"Obviously, Mississippi and the other Southern states seceded and fought the Civil War to protect their 'peculiar institution' — as they plainly stated in their documents of secession. When South Carolina seceded, three weeks before Mississippi, its declaration focused on the North’s attacks on slavery and the 'election of a man to the high office of president of the United States whose opinions and purposes are hostile to slavery.'
...Yet it should be almost equally obvious that the vast majority of those who fought on the Confederate side but owned no slaves were not fighting to defend slavery. Rather, they were duped by the planter aristocracy into fighting to protect the slave “property” of the rich.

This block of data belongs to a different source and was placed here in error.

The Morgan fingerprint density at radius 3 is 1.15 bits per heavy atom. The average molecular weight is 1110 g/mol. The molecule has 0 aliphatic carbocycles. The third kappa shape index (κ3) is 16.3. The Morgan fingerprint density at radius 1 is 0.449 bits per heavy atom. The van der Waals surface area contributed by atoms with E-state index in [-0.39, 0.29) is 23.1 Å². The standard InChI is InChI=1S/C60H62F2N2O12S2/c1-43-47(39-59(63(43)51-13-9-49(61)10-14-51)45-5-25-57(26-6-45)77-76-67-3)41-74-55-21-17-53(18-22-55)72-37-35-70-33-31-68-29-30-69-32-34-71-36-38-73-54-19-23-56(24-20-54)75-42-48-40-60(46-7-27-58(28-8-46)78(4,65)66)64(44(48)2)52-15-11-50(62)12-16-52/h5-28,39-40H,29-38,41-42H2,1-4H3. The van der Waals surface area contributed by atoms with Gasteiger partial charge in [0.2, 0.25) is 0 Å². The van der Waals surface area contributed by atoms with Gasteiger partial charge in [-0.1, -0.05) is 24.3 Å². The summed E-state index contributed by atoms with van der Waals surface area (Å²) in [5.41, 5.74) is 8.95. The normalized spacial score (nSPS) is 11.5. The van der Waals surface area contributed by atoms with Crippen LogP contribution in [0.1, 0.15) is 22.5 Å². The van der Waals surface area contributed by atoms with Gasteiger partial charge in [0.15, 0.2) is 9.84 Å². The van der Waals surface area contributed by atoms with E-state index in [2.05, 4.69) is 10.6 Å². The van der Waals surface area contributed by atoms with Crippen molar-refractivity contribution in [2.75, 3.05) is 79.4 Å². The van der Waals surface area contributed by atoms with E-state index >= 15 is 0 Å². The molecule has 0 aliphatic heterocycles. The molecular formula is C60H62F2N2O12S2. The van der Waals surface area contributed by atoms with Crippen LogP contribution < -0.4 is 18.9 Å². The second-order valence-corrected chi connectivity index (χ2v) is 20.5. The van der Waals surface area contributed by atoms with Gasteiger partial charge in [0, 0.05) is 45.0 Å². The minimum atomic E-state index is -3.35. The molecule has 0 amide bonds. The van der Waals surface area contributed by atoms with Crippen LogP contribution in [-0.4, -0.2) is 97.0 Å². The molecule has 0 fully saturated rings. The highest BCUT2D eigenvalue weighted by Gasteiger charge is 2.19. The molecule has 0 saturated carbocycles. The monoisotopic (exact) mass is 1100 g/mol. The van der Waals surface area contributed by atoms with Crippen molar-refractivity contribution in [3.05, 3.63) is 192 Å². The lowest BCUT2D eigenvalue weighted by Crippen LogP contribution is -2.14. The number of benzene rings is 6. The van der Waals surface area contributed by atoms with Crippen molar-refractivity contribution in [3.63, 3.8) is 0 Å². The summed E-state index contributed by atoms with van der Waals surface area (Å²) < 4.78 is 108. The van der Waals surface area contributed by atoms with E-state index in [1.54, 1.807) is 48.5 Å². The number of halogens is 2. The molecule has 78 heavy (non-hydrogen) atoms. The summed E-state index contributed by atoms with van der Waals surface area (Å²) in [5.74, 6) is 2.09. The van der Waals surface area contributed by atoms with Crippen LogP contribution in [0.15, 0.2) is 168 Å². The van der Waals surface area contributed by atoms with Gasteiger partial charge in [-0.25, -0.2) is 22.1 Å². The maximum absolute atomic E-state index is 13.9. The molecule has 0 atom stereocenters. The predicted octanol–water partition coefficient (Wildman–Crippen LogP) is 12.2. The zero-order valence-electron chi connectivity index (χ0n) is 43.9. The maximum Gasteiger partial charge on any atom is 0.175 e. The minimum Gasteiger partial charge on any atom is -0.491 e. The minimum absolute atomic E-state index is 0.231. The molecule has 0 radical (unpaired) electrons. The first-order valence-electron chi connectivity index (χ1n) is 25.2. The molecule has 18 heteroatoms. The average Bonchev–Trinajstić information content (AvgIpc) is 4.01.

Slaveholders riled the region’s less affluent whites by talk of a struggle to maintain their freedom from the federal government that, the planters told them, wanted to take away their liberty.
The slaveholders were able to persuade other white Southerners to fight, kill and die for a cause that was, in fact, against their own interests. Slavery worked against whites who owned no slaves. They had to compete with those who had this cheap source of labor. Protecting slavery also made the South hostile to other reforms, including industrialization, that could have benefited less affluent whites."
--Submitted by Pat Henson